Materials and Shapes


Extraordinary is the range of materials to produce snuff bottles. The artefact is never considered precious on account of precious material used, but on account of the quality of décor and execution. Semiprecious material was also considered because it was hard to find. For instance, some jade, jadeite and hornbill (ivory obtained from “Bucerus” peck or hornbill).

Commonly used materials were:

  • Natural materials of inorganic origins, stones that I find easier to divide in three groups, on account of the way they were considered. Highest range such as (they bear a rich and particular repertoire): nephritis or jade, jadeite, quartz, chalcedony, variety of agate, jasper, (those last two stones being a variety of chalcedony) Pudding stone, and Fossilliferous Limestone (the last two being quite rare stones, but very much sought-after for their beauty).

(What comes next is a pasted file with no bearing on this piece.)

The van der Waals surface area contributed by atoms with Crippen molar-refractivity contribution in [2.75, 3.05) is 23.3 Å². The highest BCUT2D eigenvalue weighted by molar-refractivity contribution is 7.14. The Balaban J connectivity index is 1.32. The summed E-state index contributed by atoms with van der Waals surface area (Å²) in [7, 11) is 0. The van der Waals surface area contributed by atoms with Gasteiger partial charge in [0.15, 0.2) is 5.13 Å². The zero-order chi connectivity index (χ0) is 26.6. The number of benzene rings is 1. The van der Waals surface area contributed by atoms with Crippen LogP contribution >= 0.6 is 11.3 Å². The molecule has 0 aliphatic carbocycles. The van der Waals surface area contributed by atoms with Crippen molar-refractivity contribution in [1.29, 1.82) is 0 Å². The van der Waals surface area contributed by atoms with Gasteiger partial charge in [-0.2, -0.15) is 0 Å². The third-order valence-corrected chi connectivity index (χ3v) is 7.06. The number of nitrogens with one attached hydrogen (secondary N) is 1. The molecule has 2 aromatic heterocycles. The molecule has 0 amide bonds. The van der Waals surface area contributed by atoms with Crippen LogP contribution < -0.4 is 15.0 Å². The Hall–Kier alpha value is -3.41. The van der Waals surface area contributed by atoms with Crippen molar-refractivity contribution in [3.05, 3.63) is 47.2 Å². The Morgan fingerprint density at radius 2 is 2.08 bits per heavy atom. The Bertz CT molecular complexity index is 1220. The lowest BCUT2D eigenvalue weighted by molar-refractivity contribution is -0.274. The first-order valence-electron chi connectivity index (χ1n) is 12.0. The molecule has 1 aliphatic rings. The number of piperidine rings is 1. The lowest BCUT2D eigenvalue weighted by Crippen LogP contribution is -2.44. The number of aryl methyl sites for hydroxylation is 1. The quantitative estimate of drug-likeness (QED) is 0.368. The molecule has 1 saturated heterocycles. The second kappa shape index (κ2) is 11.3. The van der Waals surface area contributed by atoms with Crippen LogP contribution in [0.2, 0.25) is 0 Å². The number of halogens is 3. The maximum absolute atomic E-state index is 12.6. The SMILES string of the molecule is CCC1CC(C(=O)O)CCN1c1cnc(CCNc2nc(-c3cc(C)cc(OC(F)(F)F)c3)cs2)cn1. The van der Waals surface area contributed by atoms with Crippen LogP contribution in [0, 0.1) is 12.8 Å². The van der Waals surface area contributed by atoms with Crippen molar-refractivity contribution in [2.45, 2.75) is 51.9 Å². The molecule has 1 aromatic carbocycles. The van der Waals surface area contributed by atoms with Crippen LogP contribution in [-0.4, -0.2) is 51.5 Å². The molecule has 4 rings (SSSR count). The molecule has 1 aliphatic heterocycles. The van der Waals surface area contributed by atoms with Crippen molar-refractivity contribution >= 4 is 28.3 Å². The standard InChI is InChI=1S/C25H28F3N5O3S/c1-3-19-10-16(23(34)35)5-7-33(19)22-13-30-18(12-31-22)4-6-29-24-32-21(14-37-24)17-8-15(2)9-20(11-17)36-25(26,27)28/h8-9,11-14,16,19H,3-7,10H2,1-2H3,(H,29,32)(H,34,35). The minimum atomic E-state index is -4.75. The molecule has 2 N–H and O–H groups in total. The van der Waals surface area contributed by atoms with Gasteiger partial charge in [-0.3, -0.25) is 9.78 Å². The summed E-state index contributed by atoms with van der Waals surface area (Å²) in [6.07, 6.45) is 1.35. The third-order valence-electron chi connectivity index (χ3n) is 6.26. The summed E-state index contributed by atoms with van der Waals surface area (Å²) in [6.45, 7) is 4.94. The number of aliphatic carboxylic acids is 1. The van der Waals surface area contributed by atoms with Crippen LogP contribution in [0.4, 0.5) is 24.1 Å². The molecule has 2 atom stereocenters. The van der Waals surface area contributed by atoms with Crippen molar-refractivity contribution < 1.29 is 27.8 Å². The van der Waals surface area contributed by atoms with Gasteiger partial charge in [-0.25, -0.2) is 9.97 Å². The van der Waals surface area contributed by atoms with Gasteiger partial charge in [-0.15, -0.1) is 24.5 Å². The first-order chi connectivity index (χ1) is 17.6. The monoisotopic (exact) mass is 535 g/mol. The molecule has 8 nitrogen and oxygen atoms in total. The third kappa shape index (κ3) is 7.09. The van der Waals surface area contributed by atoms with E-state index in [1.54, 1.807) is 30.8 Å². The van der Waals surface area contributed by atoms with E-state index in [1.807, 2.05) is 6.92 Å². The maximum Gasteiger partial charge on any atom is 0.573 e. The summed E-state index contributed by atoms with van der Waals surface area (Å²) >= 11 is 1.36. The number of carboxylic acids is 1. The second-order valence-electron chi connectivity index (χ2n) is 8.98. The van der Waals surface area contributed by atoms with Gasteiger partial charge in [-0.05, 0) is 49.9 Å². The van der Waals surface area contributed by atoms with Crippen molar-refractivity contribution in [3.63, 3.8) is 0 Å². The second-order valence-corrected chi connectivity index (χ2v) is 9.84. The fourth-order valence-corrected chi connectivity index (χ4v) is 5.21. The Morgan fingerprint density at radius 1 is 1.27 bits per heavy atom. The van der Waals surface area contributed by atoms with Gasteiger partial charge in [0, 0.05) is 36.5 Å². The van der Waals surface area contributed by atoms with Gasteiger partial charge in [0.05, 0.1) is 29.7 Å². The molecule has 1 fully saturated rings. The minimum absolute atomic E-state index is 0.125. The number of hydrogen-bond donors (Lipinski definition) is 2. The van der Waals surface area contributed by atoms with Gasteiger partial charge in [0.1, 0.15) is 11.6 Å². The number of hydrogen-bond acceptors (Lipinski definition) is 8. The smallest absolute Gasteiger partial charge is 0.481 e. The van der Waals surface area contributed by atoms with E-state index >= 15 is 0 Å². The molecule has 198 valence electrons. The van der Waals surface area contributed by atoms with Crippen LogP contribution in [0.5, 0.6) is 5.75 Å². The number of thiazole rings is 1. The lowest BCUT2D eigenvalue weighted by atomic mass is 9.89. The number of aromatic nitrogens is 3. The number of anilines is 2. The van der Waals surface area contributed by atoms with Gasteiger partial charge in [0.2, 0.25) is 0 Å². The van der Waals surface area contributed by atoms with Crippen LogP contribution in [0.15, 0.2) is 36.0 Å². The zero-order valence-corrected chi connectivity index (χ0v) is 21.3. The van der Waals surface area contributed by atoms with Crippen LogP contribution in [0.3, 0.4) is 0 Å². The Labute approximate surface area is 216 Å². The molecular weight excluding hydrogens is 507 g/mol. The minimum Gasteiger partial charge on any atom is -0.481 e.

Hard stones generally, less various than the previous group: Aragonite, Fluorite, Obsidian, Ink Stone, Duan Stone, Basaltic Rocks, “Hen’s Blood” Stone, Soap Stone, Cornel (another variety of chalcedony).
    Semi-precious stones, less various than the previous group, such as: Turquoise, Malachite, Lapis Lazuli, Aquamarine, Tourmaline, Beryl, Amethyst and Purple Quartz.
  • Natural materials from organic compound sources, (even fossils): Ivory, from Elephant but even from Walrus tusks, Narvalus tusks, Hornbill, horns from other animals (buffalo, buck, antelope, rhino), Amber, Coral, Gourd, Wood, Bone, Walnut Shell, Lacquer, Shagreen, Mother-of-Pearl, Jet, Turtle, Seeds, Beeswax.
  • Metal: Silver, Brass, Copper (used as basis to enamel and lacquer ware).
  • Metal alloys: Bronze, Pewter, Bai Tong.
  • Artificial materials: such as Porcelain, Gres, Silk with Lacquers layers, glass of every kind.


  • Tear Shape

  • Circular

  • Double gourd

  • Baluster

  • Oval

  • Shield

  • Human figure

Graphic diagram about different shapes